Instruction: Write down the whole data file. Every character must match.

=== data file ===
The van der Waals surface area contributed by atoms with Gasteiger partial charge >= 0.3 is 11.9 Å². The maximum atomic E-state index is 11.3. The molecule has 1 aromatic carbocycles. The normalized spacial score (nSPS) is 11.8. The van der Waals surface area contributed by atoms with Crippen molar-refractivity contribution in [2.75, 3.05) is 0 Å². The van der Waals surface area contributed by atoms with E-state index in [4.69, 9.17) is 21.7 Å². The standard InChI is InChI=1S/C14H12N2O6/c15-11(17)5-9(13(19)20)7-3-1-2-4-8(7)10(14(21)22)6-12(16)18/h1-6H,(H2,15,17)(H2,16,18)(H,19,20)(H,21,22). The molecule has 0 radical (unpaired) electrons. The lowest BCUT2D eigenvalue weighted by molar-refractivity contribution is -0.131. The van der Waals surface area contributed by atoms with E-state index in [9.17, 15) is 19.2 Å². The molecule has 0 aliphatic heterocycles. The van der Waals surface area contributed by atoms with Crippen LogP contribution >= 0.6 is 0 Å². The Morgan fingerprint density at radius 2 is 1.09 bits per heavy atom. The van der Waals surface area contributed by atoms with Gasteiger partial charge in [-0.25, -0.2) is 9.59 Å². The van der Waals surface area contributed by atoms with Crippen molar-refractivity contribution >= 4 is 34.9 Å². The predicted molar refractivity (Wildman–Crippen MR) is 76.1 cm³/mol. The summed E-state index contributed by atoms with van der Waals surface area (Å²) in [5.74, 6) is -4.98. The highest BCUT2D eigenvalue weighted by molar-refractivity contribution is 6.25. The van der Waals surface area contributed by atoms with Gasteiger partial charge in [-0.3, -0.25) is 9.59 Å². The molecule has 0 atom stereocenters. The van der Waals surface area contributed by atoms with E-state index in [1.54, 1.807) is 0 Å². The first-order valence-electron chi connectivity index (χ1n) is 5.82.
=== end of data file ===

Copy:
The van der Waals surface area contributed by atoms with Gasteiger partial charge >= 0.3 is 11.9 Å². The maximum atomic E-state index is 11.3. The molecule has 1 aromatic carbocycles. The normalized spacial score (nSPS) is 11.8. The van der Waals surface area contributed by atoms with Crippen molar-refractivity contribution in [2.75, 3.05) is 0 Å². The van der Waals surface area contributed by atoms with E-state index in [4.69, 9.17) is 21.7 Å². The standard InChI is InChI=1S/C14H12N2O6/c15-11(17)5-9(13(19)20)7-3-1-2-4-8(7)10(14(21)22)6-12(16)18/h1-6H,(H2,15,17)(H2,16,18)(H,19,20)(H,21,22). The molecule has 0 radical (unpaired) electrons. The lowest BCUT2D eigenvalue weighted by molar-refractivity contribution is -0.131. The van der Waals surface area contributed by atoms with E-state index in [9.17, 15) is 19.2 Å². The molecule has 0 aliphatic heterocycles. The van der Waals surface area contributed by atoms with Crippen LogP contribution >= 0.6 is 0 Å². The Morgan fingerprint density at radius 2 is 1.09 bits per heavy atom. The van der Waals surface area contributed by atoms with Gasteiger partial charge in [-0.25, -0.2) is 9.59 Å². The van der Waals surface area contributed by atoms with Crippen molar-refractivity contribution >= 4 is 34.9 Å². The predicted molar refractivity (Wildman–Crippen MR) is 76.1 cm³/mol. The summed E-state index contributed by atoms with van der Waals surface area (Å²) in [5.74, 6) is -4.98. The highest BCUT2D eigenvalue weighted by molar-refractivity contribution is 6.25. The van der Waals surface area contributed by atoms with Gasteiger partial charge in [-0.3, -0.25) is 9.59 Å². The molecule has 0 atom stereocenters. The van der Waals surface area contributed by atoms with E-state index in [1.54, 1.807) is 0 Å². The first-order valence-electron chi connectivity index (χ1n) is 5.82.